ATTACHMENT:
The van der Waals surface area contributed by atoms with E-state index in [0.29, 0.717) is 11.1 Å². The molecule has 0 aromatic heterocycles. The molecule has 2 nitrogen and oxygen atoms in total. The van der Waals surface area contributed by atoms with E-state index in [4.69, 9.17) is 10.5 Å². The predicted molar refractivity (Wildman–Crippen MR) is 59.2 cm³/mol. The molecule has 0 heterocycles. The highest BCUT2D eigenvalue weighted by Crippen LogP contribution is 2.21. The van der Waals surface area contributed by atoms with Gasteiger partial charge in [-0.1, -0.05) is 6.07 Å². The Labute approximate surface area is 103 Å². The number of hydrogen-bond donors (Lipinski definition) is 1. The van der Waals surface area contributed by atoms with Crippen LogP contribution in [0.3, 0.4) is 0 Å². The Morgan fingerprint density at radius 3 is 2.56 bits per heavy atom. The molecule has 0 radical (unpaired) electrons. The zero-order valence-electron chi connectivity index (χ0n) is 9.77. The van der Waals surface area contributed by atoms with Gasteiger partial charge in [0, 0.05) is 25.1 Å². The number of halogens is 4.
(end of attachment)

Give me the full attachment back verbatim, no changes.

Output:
The van der Waals surface area contributed by atoms with E-state index in [0.29, 0.717) is 11.1 Å². The molecule has 0 aromatic heterocycles. The molecule has 2 nitrogen and oxygen atoms in total. The van der Waals surface area contributed by atoms with E-state index in [4.69, 9.17) is 10.5 Å². The predicted molar refractivity (Wildman–Crippen MR) is 59.2 cm³/mol. The molecule has 0 heterocycles. The highest BCUT2D eigenvalue weighted by Crippen LogP contribution is 2.21. The van der Waals surface area contributed by atoms with Gasteiger partial charge in [-0.1, -0.05) is 6.07 Å². The Labute approximate surface area is 103 Å². The number of hydrogen-bond donors (Lipinski definition) is 1. The van der Waals surface area contributed by atoms with Crippen LogP contribution in [0.3, 0.4) is 0 Å². The Morgan fingerprint density at radius 3 is 2.56 bits per heavy atom. The molecule has 0 radical (unpaired) electrons. The zero-order valence-electron chi connectivity index (χ0n) is 9.77. The van der Waals surface area contributed by atoms with Gasteiger partial charge in [0, 0.05) is 25.1 Å². The number of halogens is 4.